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NPS set to invest more in ESG-active firms

Seen above is headquarters of National Pension Service in Jeonju, North Jeolla Province. Yonhap
Seen above is headquarters of National Pension Service in Jeonju, North Jeolla Province. Yonhap

By Lee Min-hyung

The National Pension Service (NPS) is set to introduce tighter environmental, social and corporate governance (ESG) criteria for companies that it seeks to invest in.

Under the tightened screening measures, the nation's largest pension fund will stop investing in any listed firm if it is found to have any problems involving the criteria. The NPS is set to introduce the move as early as the first half of the year. Details of the tightened screening measures have not been fixed yet.

The NPS considered adopting such a strategy in 2019, as part of its bid to expand socially responsible investments.

Also known as "negative screening," the toughened criteria will be used by the NPS to avoid investing in so-called "bad companies" that do not meet social and environmental standards. The term contrasts with "positive screening" under which investors focus on expanding investments in companies that contribute to favorable social and environmental changes.

Discussion over the early introduction of negative screening will pick up more steam amid the growing importance of ESG criteria after the outbreak of the COVID-19 pandemic. Pension funds and investment firms here and abroad are underscoring the need for more companies to join the global ESG drive and widen investments in sustainable growth.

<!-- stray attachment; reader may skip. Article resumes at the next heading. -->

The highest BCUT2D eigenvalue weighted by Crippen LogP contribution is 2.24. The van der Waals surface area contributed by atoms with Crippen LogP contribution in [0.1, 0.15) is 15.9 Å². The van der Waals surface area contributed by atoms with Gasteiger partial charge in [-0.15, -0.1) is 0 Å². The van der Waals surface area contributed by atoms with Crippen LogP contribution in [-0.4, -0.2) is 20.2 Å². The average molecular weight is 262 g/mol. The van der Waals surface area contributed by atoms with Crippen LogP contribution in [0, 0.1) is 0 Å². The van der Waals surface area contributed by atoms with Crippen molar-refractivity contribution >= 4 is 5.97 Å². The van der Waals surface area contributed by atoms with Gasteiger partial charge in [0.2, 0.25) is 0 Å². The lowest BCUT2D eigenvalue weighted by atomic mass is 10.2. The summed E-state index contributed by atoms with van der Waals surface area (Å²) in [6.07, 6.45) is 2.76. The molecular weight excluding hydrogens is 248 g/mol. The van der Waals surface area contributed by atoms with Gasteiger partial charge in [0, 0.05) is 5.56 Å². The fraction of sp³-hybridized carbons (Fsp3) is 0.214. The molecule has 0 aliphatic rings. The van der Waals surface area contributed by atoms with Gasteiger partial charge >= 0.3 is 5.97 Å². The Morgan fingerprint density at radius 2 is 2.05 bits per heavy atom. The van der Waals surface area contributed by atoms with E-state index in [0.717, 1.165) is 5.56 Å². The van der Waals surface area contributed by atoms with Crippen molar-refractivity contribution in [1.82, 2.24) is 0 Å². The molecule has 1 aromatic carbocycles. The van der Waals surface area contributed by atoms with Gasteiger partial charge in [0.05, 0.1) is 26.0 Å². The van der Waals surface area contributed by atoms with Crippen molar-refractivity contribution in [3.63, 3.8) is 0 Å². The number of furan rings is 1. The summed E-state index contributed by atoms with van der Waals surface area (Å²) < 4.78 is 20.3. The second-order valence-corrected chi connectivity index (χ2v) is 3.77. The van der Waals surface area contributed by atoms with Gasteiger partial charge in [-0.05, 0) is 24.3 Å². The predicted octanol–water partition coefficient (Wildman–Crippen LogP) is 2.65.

Last year, the NPS announced plans to invest half of its assets in ESG-active companies by 2022. The move is in tandem with major overseas pension funds, a number of which have already adopted negative screening and set up their own "investment blacklists" of companies that fail to adopt ESG criteria. They include players in the area of coal development or weapons manufacturing such as cluster munitions.

Given the NPS' massive influence in the domestic investment circle, stock prices of some ESG-inactive companies are expected to drop after the fund announces its negative screening plans.

"Discussions on specific measures for responsible investments are still underway, and we will confirm them after taking into account opinions from experts and diverse organizations," Health Minister Kwon Deok-chul said Feb. 24 following an NPS fund management committee meeting. He chairs that committee.

In Korea, the notion of ESG was relatively lesser known before the coronavirus pandemic engulfed the country in March 2020. But with a number of big companies in industries such as aviation and travel collapsing in its aftermath, more firms and institutional investors have started to realize the importance of ESG for sustainable growth.

Data also showed that more investors are paying attention to ESG funds. According to data from market tracker FnGuide, the value of socially responsible investment (SRI) funds here surged to 1.51 trillion won as of Feb. 5 this year, a fivefold growth from the end of 2019 when the total value of the SRI funds here stood at 318.4 billion won.

"More companies will have to adopt a stricter set of internal criteria to become more socially and environmentally responsible, as not just the NPS, but also other institutional investors here and abroad are moving to set tighter ESG rules before investing," an industry source said.


Lee Min-hyung mhlee@koreatimes.co.kr


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